No, in fact, this is one of the weird oddities about Facebook. Let's go back to Usenet. People had multiple nicks, they had a field day with this. They would use these multiple "identities" to put forward different facets of who they were. It wasn't to say that they were trying to be separate individuals. Who you are sitting with me today in this professional role with a shared understanding of social media is different than how you talk to your mom. She may not understand the same things you and I are talking about. At the same time, if you were talking about your past, I'd have none of it and your mother would have a lot of it. This is this moment where you think about how you present yourself differently in these different contexts, not because you're hiding, but because you're putting forward what's relevant there.
The idea of real names being the thing that leads you – that's not actually what leads us in the physical space. We lead with our bodies. We adjust how we present our bodies by situation. We dress differently, we sit differently, we emote differently. […]
Call me nostalgic, but I'm always pleased to see references to Usenet. We might not have called it 'social media', but there's a lot to be learned from the experience of all those people back before the web was even a thing, having thousands of shared social spaces to navigate. Of course Usenet also blessed us with Canter and Siegel, but that was part of the learning curve too.
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January 27th, 2014
What a brand knows…
The question is, would your privacy fare much better if you were logging in to Google+ or Twitter instead? And if so, would that be because those networks were being less intrusive on a point of principle, or just because they haven't yet persuaded you to hand over quite as much information about yourself?
[Via Extenuating Circumstances]
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December 2nd, 2013
Quantified Breakup applies a little data analysis to the aftermath of the end of a relationship. Like these infographics about the Public Display of Emotions:
Every day we function within parameters. We do our jobs. We do our chores. We chit chat with the person who sells us groceries. We function very admirably.
But when something disruptive happens in our lives – a breakup or maybe even a serious family emergency – we sometimes can't help but let it all out. And I don't just mean at home. Sometimes, you kinda have to stop functioning and ball your eyes out in public. […]
Commiserations with other people about breakups seemed to reveal that I was not alone in expressing emotions like this! I've had women shrieking with joy as they told me about the therapeutic effects of crying publicly.
Here's a quick breakdown of public crying I recall from emails, texts and conversations (I started jotting down data for this in mid-October. Data does not include domestic crying):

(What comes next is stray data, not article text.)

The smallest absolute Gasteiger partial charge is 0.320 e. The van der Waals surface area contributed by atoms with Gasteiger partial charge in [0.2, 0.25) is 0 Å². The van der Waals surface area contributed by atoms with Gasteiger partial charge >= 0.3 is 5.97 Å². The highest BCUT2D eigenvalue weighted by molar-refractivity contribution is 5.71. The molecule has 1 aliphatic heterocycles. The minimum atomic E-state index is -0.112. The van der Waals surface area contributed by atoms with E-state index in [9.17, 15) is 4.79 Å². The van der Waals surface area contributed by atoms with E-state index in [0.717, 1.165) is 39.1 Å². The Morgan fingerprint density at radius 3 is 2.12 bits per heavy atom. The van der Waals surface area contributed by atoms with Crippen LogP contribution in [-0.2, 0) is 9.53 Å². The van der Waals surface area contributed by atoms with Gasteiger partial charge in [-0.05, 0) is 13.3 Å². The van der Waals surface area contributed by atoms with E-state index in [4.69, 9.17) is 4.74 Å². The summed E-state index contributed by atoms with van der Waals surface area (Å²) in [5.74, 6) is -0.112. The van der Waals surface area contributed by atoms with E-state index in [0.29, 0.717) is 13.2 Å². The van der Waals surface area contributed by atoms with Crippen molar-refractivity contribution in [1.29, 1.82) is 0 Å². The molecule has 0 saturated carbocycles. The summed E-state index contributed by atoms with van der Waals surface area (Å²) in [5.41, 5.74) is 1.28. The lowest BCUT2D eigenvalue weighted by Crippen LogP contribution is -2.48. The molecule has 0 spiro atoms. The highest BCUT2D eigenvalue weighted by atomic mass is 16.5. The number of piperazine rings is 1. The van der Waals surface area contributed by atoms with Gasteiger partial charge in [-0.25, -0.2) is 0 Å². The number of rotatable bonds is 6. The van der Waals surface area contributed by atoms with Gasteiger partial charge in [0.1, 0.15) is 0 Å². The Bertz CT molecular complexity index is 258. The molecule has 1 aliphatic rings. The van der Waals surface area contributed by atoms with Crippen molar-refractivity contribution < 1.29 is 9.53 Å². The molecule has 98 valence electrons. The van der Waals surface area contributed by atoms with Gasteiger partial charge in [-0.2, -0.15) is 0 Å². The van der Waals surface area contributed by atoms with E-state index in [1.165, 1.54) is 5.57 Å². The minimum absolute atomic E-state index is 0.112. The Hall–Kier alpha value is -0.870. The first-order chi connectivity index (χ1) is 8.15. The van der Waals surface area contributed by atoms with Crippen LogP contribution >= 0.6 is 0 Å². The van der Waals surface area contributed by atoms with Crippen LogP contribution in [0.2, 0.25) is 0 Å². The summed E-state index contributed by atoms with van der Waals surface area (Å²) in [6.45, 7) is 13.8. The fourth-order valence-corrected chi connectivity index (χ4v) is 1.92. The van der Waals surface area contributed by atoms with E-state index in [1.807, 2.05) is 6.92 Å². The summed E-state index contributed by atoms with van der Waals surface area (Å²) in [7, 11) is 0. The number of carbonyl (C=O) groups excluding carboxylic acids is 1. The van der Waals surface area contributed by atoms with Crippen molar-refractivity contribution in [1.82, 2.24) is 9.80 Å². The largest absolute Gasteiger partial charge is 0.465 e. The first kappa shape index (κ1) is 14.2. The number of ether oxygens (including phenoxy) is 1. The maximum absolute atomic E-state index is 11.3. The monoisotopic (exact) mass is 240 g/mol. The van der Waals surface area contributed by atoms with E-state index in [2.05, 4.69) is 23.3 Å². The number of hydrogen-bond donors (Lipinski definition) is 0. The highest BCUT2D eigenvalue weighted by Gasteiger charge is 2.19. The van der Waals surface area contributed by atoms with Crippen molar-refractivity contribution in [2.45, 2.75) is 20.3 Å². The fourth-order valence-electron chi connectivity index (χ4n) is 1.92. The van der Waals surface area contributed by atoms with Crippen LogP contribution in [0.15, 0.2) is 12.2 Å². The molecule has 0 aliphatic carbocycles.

Even as we read this, a software developer somewhere who has seen that post is working on a project called BreakupBuddy, an app designed to pull all this data together in a single place. Grabbing your location and the details of what you're listening to is the easy bit: the trickier part is providing a slick but flexible user interface so you can tag parts of the day according to your mood and behaviour. An in-app purchase buys the GetHappy module, which reacts to your mood changes by suggesting a cheery soundtrack, accompanied by pictures from your photostream of happier times. (If the facial recognition/tagging allows it to identify and avoid pictures of That Cheating Bastard, so much the better!) And of course, every status update gets posted to the social network of your choice, because like the lady said, public displays of emotion can be cathartic.
[Via Flowing Data]
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November 26th, 2013
Shantal Roddam (@Allieqtzm) was a typical example of one of her new followers. Shantal was a "Friendly beer fan" from Butte. She was following:
@ESPN, the world's leading sports brand;
@MarsPhoenix, a long-dead robot on Mars;
@ReutersScience, the news organization;
@KingJames, Lebron James, the NBA star;
@AlexisMadrigal, your faithful correspondent;
and Olivia, a high school student in San Diego.
By 8:25pm, Olivia could announce, "I have hit 3,000 everyone 3,000 porn stars."
Alexis Madrigal's article trying to answer the question Why Did 9,000 Porny Spambots Descend on This San Diego High Schooler? serves as both an introduction for non-techies to the world of Twitter spambots and a reminder of the extent to which the language and practices of social media would be unintelligible to an average reader from twenty years ago.
It's a strange world. Let's keep it that way.
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November 22nd, 2013
Benjamin Rosenbaum has posted a sharp, blackly amusing short story about how Facebook's users and software developers would react to a zombie plague breaking out, called Feature Development for Social Networking.
Nice work, even though you just know this story isn't destined to end well for any of the characters.